Other people disagree!
  • + 0
 I am just saying that this is not the best idea for a aggressive all mountain bike. You aren't going to want it on the downhill, so it is a expensive uphill accessory. I would love to try one on a four inch to see what it feels like.
  • + 2
 @willsoffe, sorry I thought I was being funny. Point taken!
  • + 1
 @Protour, I fail to see how the Spec brain is a marketing gimmick, have you ever ridden a bike with a brain on it? More than just a test ride around the block? I own a SJ FSR 29er with a brain and it works exactly how it's supposed to. Like any susp system it does need to be tuned properly to the rider and riders preferences. How is it that the first fully to win the WC in XC was a Spec epic equipped with the brain, if it's a marketing gimmick?

This systems only advantage is that it can be equipped on any bike you want. I don't think a company like Rockshox, or Spec for that matter, would waist their time developing something that doesn't actually work. However, like any new piece of tech it will likely take a few years to work out all the kinks, case in point the Reverb. To anyone interested in this product a bit of advise, I'd wait until gen 3 maybe 4 before buying into this, by then they should have it dialed and the cost may be cheaper. If it survives at all.
[Reply]
  • + 55
 and this is where i draw the line for bikes. a bike is mechanical, gears, cogs, and cables...if i wanted electricity to do it all for me whats the fun in that. ok it makes you faster...but you dont get the same feel. its like a charcoal or propane grill. a steak will always taste better on charcoal but its slower and propane is easier to use.good idea but a little far i think .
  • + 13
 you had my propss at steak...mmm steak...
  • + 9
 pretty well sums it up there mate "like an auto box in a rally car" ill be sticking to my vanilla rc and marz 66 setup. how long before the bike pedals itself? taking away the fun!
  • + 9
 @gombo8

agreed- leave the electric shit at home, when you ride your bike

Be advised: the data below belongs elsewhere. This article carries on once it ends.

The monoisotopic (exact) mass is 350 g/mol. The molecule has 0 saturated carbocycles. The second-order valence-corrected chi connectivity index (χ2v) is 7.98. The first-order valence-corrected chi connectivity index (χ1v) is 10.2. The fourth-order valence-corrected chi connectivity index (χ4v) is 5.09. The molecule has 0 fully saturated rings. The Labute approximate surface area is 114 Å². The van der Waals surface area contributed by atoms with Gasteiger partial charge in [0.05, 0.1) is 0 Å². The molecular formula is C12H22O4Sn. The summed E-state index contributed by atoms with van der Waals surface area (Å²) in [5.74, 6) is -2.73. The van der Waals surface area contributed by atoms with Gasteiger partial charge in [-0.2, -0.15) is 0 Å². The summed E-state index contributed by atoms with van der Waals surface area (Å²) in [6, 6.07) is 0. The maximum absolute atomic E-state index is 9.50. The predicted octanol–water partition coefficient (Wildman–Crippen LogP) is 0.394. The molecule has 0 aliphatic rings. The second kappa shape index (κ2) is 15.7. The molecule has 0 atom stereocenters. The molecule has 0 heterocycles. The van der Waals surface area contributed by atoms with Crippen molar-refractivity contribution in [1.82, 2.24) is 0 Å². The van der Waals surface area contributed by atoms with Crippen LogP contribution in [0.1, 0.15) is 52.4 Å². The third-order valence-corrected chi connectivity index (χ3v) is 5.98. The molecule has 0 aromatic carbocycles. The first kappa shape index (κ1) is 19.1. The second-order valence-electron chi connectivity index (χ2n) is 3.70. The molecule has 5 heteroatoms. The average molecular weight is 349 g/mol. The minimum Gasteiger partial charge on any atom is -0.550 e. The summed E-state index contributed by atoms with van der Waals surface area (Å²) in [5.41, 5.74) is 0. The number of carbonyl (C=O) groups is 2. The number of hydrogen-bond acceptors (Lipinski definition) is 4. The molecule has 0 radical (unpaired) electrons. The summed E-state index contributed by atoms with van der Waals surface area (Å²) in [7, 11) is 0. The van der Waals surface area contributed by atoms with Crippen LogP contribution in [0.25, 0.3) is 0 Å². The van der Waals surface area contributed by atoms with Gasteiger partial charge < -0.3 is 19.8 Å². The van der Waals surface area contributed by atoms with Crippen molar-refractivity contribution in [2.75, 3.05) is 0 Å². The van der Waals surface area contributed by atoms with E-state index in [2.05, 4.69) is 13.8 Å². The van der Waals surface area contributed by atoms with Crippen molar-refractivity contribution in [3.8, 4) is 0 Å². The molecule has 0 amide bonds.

bikes are actually simple but complex already, without adding more electronic gizmos

I have been trained on servicing Shimano Di2 Ultegra and Dura Ace for road bikes and can definitely see the potential, but personally prefer human powered shifting on MTB's and conventional suspension dampers where the environment is much more harsh
  • - 4
 I would like electricity for changing gears.
  • + 3
 @masifhouse They already have those, they're called dirt bikes
  • + 0
 @gombo8

Couldn’t more agree!
  • + 1
 you said what i was thinking. Honestly my opinion is its just more gimmicy BS that will jack up the price of the bike a couple grand and the average rider will feel no difference garuntee.
  • + 3
 i'm waiting for the fueltank.... anyone knows when it's going to be "invented'?
  • + 2
 the fun in riding for me is using your own brain and body language, good suspension takes away very little, ..... i would have zero interest in a setup that was reacting to the trail instead of me, black box tech could be useful gathering data for setup and tweaking.
  • + 3
 This attitude is like the Amish. Technology can go so far but no further. This is a new innovation, just like front suspension, rear suspension, multiple gears, adjustable seat posts, aluminium bikes, carbon bikes, pneumatic tyres etc. All these things were claimed as pointless additions of technology to cycling when they were first released. If you want pure you need to build yourself a wooden bike with steel bands for tyres and no pedals, boneshaker style, otherwise you need to allow the development of new technology without bitching. If you think it isn't necessary for you then don't buy it, simple as that.
  • + 2
 i like this idea, if you want it, you buy it. If not, it doesnt change anything for you.....
[Reply]
  • + 30
 Nice concept, but I don't know if I would want to run it on a bike with a dropper post and a front derailleur, things might get a little crowded and confusing on the bars. What if you went off a jump into a rock garden and accidentally locked out your suspension and fully raised your seat while in the air?